Hart on Egypt

February 7th, 2014 at 7:00 am by David Farrar

Emma Hart writes at Public Address:

So it turns out the longer I’m home from , the harder it is to write about. Everything I was going to say becomes hedged around with caveats. I kept telling people how lucky we were, seeing it the way we did, but was it luck? We made a conscious, and on my part pretty much agonised-over, decision, and that was the payoff. No, we didn’t get shot, but I’m not sure that was any more of a risk than it would be anywhere else at any other time. 

I’m going to write about the politics elsewhere, so I don’t want to get into that too much. I will say, though, that I had to rethink a lot of things once I was actually there, and get a bit embarrassed re: Western paternalism. I will say that if your view is basically “Democracy = Good, Army = Bad”, you need to understand that, very broadly, the grassroots democracy movement supports the army and sees it as an ally. There’s an Egyptian pop song thanking the army for coming to the aid of the people against Morsi. 

Hart says it is complicated, and it is.  One can only hope that eventually they manage to have a democratic government that doesn’t want to turn Egypt into an Islamist state.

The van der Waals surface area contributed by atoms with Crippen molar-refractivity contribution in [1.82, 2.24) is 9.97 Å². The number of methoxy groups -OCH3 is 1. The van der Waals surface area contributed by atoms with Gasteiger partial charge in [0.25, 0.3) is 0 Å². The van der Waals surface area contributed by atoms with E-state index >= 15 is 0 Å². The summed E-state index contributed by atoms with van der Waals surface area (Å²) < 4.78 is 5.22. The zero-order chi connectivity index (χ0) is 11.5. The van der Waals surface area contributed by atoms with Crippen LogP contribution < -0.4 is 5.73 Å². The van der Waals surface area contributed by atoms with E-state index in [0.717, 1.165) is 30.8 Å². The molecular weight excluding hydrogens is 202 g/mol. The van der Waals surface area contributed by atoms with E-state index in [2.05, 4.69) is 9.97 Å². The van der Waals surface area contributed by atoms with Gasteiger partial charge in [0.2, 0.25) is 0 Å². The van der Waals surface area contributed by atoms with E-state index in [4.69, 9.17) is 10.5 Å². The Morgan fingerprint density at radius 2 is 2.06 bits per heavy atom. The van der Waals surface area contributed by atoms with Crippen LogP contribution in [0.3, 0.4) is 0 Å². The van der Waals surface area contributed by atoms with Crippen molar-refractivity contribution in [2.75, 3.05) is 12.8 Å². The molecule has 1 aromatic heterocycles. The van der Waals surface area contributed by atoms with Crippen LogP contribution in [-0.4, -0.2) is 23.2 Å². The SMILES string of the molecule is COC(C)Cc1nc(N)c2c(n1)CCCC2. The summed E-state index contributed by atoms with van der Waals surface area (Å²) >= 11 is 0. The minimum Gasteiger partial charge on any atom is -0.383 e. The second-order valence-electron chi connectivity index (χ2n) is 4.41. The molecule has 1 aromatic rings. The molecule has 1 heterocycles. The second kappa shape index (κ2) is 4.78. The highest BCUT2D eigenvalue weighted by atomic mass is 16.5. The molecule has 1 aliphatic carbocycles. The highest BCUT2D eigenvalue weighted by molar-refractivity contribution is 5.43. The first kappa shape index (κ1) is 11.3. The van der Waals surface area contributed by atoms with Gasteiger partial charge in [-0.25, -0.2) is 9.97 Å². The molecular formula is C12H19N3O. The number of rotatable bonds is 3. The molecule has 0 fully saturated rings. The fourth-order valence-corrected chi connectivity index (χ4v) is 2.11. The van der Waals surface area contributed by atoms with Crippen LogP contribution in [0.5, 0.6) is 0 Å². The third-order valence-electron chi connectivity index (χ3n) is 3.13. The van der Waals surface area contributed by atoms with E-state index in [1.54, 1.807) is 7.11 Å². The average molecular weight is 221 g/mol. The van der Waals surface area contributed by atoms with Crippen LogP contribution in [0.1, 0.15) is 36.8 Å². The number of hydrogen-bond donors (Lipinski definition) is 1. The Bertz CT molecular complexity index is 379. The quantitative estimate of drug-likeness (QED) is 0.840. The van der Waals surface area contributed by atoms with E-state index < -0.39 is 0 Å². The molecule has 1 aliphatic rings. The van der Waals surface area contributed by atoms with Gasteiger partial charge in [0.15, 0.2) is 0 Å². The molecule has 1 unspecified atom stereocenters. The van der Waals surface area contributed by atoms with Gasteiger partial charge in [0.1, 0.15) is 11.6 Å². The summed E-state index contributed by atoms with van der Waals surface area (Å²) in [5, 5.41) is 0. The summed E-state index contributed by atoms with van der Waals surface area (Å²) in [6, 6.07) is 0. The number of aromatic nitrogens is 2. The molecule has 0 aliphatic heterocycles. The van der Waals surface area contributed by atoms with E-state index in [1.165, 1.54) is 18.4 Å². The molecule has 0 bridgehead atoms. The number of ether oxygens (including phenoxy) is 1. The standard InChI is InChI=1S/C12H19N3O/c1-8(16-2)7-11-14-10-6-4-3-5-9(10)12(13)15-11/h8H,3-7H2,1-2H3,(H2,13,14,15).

The down side was the touts. So many people in Egypt are dependent on selling tat to tourists in order to survive. Middle-Eastern sales tactics can be intimidating to Westerners at the best of times. At the tourist sites in Egypt, and the souk in Luxor, it was off the wall. 

I was there in 2009 and found the touts more aggressive in Egypt than anywhere else I’ve been, except Zimbabwe.

It was interesting to note who coped with this better. For men who’ve never been able to understand why women get upset about street harassment, I heartily recommend a visit to an Egyptian tourist market. See how long you can handle, “Hello! Good morning! Where you from? Welcome to Egypt! What’s your name? Smile!” from men who will not leave you alone. The women coped better because we already knew not to engage, to keep our heads down and not make eye contact, to stick together and walk briskly. Yes, they’re being “nice”. Because they want something.

Sadly I have come to hate a stranger coming up to me, when I am overseas, and saying “Where are you from?” as it is inevitably just a foray into trying to get you to part with some money. Egypt is especially bad and they follow you down the street.

Despite all that I’d love to go back one day when it is safer.

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21 Responses to “Hart on Egypt”